View Full Version : Questions about Military Sleep System (MSS)

02-18-2006, 01:24 PM
I did a search and only came up with a few hits but none answered the questions I would really like answered.

• Do you like it?
• What are the good things about it?
• What are the bad things about it?
• Would you choose it if given a choice?
• And overall is it a good setup?

Thanks for your time and answers, Mike.

02-18-2006, 02:18 PM
Easy to get

Could be more compactable. depends on your mission for an all around issue piece its okay but you can do better especially if you are looking for a system with extreme cold capacity. its a bit heavier than it needs to be for what you are getting. I did a yahoo search for "extreme cold weather tactical sleeping systems" and wound up with a dakota. My needs are a bit on the extreme end for temp rating but you get alot longer life span on the insulation for the money. I would give honorable mention to the Eagle bags as well.

02-18-2006, 02:39 PM
Personally I think it's a pretty good system. I'm at Fort Drum so it gets well below zero up here. Like zerosix said, it's on the bigger side, but the black "stuff sack" that comes with it can be compressed pretty well. Just yank down on the compression straps and it'll be the size of a popcorn tin...maybe a little bigger.

My only main gripe is because the army's going modular with everything, it's got a bivy, a warm weather part, a temperate weather part and you combine the warm/temperate to make the cold weather part then combine all of them to make the extreme cold weather bag. It's just kind of a pain in the butt, but if you preplan based on the weather it shouldn't be a problem. Also, if you know you won't be in terribly cold weather you don't have to bring all the parts, which makes it smaller. So it's really a double edged sword...complicated/bulky, but customizable based on the weather. Make sense?
Overall I like it, but then again it was issued to me, I didn't have to buy it so just like everything the army has, I'm sure there are better but more expensive systems to be bought.

02-18-2006, 06:49 PM
I've posted on this in the past, a couple years ago.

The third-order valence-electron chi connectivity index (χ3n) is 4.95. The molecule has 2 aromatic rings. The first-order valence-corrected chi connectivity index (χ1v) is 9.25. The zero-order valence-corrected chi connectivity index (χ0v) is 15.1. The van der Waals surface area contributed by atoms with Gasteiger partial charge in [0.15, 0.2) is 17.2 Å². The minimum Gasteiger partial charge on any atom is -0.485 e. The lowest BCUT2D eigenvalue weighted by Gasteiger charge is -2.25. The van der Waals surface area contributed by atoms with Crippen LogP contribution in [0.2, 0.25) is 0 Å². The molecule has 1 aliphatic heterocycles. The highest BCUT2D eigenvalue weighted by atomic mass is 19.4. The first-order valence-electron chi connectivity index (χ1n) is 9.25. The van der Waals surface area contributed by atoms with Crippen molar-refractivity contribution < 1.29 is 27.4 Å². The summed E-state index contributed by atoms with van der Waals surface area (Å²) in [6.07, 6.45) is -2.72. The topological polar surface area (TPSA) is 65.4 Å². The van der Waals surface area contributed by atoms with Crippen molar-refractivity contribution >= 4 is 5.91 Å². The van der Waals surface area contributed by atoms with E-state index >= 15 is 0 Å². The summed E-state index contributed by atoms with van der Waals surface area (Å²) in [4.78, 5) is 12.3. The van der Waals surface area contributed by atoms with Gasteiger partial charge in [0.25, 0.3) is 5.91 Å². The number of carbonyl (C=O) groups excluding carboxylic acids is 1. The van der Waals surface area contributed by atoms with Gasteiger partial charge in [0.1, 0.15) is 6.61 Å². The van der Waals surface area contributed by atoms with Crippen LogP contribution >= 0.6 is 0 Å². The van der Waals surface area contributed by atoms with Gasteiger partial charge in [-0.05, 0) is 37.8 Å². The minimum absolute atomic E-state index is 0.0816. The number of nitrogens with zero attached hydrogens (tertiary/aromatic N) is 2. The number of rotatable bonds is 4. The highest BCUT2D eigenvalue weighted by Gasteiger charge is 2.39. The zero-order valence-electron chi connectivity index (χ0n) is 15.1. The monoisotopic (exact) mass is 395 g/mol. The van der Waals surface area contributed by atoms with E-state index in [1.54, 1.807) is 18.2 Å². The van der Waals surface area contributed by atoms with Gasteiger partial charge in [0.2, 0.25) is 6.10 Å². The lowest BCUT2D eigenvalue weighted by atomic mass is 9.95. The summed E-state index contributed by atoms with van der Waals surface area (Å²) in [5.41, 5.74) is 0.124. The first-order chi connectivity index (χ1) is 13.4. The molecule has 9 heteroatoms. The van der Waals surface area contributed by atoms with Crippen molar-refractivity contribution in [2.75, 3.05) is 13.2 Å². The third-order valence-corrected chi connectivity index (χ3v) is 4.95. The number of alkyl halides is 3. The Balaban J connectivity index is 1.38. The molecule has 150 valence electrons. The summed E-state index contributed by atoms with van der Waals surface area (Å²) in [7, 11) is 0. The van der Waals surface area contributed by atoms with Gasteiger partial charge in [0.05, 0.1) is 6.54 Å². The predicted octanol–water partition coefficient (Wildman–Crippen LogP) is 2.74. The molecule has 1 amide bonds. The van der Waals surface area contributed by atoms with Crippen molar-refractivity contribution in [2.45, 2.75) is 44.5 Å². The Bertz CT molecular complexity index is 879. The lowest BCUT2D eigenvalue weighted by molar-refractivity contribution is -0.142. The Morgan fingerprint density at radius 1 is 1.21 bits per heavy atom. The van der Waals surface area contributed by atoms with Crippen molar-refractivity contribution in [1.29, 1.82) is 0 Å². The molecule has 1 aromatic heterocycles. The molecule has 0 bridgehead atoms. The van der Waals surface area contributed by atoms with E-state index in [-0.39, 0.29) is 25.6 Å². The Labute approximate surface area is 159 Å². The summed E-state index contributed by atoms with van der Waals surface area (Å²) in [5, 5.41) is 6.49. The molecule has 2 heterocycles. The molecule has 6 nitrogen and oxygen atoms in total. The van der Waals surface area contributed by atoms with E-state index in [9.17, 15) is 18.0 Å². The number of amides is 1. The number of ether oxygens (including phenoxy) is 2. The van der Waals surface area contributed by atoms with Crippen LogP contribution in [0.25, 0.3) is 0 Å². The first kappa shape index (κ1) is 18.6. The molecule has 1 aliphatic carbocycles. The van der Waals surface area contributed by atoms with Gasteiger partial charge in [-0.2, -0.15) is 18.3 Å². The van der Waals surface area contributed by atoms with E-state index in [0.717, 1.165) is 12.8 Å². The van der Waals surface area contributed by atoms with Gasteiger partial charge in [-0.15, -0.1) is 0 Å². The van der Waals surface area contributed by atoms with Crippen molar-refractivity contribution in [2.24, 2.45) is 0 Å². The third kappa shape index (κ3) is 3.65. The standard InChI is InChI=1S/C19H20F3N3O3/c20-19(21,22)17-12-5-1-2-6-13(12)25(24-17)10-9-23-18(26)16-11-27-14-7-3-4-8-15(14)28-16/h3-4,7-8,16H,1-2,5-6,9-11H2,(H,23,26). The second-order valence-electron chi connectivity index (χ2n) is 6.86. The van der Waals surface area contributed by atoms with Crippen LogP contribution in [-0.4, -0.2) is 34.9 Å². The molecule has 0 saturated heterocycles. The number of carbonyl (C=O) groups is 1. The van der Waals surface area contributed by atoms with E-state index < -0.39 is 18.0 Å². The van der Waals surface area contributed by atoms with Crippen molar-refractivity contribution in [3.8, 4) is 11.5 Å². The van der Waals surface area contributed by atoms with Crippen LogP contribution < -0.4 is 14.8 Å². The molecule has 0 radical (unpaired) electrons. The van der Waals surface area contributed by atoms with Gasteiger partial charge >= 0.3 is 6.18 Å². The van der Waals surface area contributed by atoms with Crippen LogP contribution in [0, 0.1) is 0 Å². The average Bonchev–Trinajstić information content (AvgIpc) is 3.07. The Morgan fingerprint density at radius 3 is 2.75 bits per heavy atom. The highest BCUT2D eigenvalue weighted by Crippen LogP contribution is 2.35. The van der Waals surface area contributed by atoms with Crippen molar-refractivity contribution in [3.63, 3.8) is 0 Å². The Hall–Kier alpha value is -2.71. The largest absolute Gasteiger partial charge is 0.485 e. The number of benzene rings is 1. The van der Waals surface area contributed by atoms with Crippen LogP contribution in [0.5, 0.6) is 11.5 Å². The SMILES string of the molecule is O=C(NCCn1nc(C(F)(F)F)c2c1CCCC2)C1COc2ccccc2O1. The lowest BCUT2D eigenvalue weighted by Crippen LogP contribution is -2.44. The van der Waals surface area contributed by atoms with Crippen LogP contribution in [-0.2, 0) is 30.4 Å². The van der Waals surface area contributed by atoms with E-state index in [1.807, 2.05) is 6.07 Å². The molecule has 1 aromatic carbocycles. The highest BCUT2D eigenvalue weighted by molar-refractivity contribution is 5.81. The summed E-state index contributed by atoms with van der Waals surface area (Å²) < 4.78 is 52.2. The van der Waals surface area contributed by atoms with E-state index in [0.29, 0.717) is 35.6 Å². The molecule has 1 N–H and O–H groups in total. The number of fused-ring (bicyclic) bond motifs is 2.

The Army Sleep System is a somewhat inferior knock-off of a bag made by...a sleeping bag manufacturer in a Western state, sometimes noted for his opinions and mode of expression.

According to sources, in the early 90's the Army blatantly copied his basic modular configuration, with a few changes (added snaps, made "big", 6 compression straps on stuff sack instead of 4, etc).

However, the Army did not use his propriatary format of insulation, for whatever reason.

Also, the Western manufacturer uses a shell material of relatively high-porosity weave nylon, allowing the outward passage of warm vapor. The Army bag, in contrast, uses a very tight, rip-stop weave nylon. I am told that Army Natick Labs had on file a very old fabric specification for COTTON ripstop, with a very tight weave designed to prevent the quills of goose down feathers from poking through, and they simply dusted off this old spec but used nylon instead of cotton! Result: A durable fabric, but does not allow body vabor to escape.

I once conducted an informal, unofficial test of the two bags. Over a one week FTX (Ft. Bragg, winter, rain/damp/frosty mornings, on a sleeping pad, in an unheated Mobile-Flex tent). I alternated nights between the Army bag and the opinionated manufacturer's bag. My subjective impression was that the Army bag became damp inside, had cold areas, too big for me (5'8"), and comfort/quality of sleep was inferior. I personally found the non-Army bag was warmer, dry, and also packs up smaller and tighter.

I do believe the weave density / vapor transmission theory.

02-18-2006, 07:48 PM
Great piece of gear, bulky, a bit heavy, but bombproof and very warm. I see no reason to buy anything else if you have one of these already.

02-18-2006, 08:23 PM
I haven't had much to test it against, but I'm very happy with it. The modular aspect of it is one of the best parts. Like Tim83 said, if you know the weather before you set out, you don't have to take the whole thing and in fact, you rarely do.

There might be better bags out there, but I doubt they are THAT much better.